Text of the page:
Research Article

Changes to Biceps and Supraspinatus Tendons in Response to a Progressive Maximal Treadmill-Based Propulsion Aerobic Fitness Test in Manual Wheelchair Users: A Quantitative Musculoskeletal Ultrasound Study

Relevance. To develop personalized cardiorespiratory fitness training programs among manual wheelchair users and assess their impact over time, the completion of a performance-based maximal cardiorespiratory fitness test is required. However, these tests could potentially increase the risk exposure for the development of upper limb secondary musculoskeletal impairments. Hence, finding an equilibrium between the need to measure aerobic fitness and the increased risk of developing secondary musculoskeletal impairments when completing performance-based test is fundamental. Objective. To investigate if the completion of a recently developed treadmill-based wheelchair propulsion maximal progressive workload incremental test alters the integrity of the long head of the biceps and supraspinatus tendons using musculoskeletal ultrasound imaging biomarkers. Method. Fifteen manual wheelchair users completed the incremental test. Ultrasound images of the long head of the biceps and supraspinatus tendons were recorded before, immediately after, and 48 hours after the completion of the test using a standardized protocol. Geometric, composition, and texture-related ultrasound biomarkers characterized tendon integrity. Results. Participants propelled during with the majority () having reached at least the eighth stage of the ; ). All ultrasound biomarkers characterizing tendon integrity, measured in the longitudinal and transversal planes for both tendons, were similar ( to 1.000) across measurement times. Conclusion. The performance of the motorized treadmill wheelchair propulsion test to assess aerobic fitness produced no changes to ultrasound biomarkers of the biceps or supraspinatus tendons. Hence, there was no ultrasound imaging evidence of a maladaptive response due to overstimulation in these tendons immediately after and 48 hours after the performance of the test.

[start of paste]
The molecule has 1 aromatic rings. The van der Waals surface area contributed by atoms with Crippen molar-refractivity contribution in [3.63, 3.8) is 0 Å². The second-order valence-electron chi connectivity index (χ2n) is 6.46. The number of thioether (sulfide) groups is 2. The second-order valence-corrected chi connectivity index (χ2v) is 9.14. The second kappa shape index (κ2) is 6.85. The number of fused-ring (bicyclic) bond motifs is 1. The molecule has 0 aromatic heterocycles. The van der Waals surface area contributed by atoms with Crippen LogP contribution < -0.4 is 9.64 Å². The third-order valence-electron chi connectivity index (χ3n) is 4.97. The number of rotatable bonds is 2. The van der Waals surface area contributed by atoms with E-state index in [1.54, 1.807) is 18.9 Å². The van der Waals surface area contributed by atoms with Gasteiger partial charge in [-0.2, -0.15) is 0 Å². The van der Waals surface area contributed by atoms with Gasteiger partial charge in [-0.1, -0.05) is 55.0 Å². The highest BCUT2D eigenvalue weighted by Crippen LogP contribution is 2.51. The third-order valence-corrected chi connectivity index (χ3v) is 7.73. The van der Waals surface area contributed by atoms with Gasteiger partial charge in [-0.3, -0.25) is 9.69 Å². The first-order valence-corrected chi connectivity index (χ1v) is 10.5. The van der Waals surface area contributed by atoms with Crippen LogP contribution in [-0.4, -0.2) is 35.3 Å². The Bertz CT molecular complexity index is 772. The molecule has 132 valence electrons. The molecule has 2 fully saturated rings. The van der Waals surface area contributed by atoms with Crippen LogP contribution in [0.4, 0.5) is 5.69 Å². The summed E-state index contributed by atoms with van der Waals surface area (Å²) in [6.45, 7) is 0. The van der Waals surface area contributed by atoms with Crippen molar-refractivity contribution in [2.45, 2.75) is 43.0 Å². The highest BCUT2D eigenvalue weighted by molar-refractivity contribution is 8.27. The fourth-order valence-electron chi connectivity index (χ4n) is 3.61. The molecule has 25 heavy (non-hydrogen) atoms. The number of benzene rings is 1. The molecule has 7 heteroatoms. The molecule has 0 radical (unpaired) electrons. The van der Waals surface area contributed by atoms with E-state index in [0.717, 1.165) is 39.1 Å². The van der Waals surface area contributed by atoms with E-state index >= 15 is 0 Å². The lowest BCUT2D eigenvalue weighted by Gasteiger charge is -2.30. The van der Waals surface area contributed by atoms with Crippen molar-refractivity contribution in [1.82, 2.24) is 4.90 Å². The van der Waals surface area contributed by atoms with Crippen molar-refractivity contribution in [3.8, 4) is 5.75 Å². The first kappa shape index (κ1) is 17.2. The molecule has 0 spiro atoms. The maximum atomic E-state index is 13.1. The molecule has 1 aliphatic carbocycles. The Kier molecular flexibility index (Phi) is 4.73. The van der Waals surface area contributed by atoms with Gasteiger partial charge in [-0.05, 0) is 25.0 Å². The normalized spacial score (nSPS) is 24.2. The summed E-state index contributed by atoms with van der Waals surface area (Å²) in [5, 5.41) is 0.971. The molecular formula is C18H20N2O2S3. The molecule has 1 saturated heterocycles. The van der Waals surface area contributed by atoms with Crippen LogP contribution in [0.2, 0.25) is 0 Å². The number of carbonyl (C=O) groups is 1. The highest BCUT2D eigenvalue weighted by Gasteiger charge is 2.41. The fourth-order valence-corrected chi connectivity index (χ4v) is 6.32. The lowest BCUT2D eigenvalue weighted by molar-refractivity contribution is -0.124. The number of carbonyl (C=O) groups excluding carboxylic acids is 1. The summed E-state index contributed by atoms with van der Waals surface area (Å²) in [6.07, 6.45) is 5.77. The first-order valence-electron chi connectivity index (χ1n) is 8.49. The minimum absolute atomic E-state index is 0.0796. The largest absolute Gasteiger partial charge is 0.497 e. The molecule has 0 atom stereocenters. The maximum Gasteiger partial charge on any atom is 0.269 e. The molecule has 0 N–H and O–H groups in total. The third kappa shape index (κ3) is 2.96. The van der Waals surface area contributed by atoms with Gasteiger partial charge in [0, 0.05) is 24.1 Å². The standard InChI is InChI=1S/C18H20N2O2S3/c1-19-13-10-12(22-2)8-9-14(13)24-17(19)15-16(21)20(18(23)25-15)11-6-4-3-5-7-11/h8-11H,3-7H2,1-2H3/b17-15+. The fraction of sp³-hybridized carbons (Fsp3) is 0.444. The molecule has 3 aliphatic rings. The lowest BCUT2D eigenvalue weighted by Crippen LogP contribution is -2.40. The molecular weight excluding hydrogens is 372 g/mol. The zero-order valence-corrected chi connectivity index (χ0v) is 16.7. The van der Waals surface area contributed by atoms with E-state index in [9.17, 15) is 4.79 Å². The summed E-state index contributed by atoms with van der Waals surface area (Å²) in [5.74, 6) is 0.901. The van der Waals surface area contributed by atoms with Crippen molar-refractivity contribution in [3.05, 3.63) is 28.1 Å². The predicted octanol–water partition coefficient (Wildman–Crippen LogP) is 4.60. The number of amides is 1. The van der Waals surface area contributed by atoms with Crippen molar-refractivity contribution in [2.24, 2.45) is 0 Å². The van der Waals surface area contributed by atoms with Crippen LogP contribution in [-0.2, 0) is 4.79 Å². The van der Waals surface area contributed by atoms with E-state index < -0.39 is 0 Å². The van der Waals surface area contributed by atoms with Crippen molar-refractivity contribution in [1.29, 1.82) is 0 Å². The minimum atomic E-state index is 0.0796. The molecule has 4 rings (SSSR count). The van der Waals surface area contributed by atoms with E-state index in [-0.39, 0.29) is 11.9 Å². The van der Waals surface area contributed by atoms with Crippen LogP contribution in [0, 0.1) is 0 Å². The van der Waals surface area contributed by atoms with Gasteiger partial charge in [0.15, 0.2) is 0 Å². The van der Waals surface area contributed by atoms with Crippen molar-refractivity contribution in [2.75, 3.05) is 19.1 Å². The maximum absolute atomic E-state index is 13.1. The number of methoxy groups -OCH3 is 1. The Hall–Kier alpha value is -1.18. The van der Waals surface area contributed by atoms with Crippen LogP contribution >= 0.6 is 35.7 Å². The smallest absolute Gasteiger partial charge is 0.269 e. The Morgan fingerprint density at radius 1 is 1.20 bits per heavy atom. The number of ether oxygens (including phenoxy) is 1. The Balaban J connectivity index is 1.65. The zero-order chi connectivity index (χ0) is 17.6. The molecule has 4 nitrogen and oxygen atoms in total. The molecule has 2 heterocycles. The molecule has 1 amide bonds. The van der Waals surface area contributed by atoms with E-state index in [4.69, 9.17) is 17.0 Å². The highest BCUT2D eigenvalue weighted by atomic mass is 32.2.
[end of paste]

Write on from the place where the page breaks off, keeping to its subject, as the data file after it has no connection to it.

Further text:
Research Article

Cardiac Autonomic Nervous System Activity during Slow Breathing in Supine Position

The purpose of this study is to clarify cardiac autonomic nervous system activity during slow breathing exercises in a supine position. Eighteen healthy young males were participated. Heart rate variability was measured for 5 minutes at rest, 5 minutes at slow breathing, and then 5 minutes at rest. As a result, the LF/HF ratio increased with slow breathing, but HF value did not change. We suggest that the increased LF/HF ratio may be due to increased airway resistance. Cardiac autonomic nervous system activity during slow breathing in the supine position was revealed.

Rehabilitation Research and Practice
 Journal metrics
Acceptance rate32%
Submission to final decision73 days
Acceptance to publication16 days
CiteScore2.200
Journal Citation Indicator-
Impact Factor-
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Article of the Year Award: Outstanding research contributions of 2020, as selected by our Chief Editors. Read the winning articles.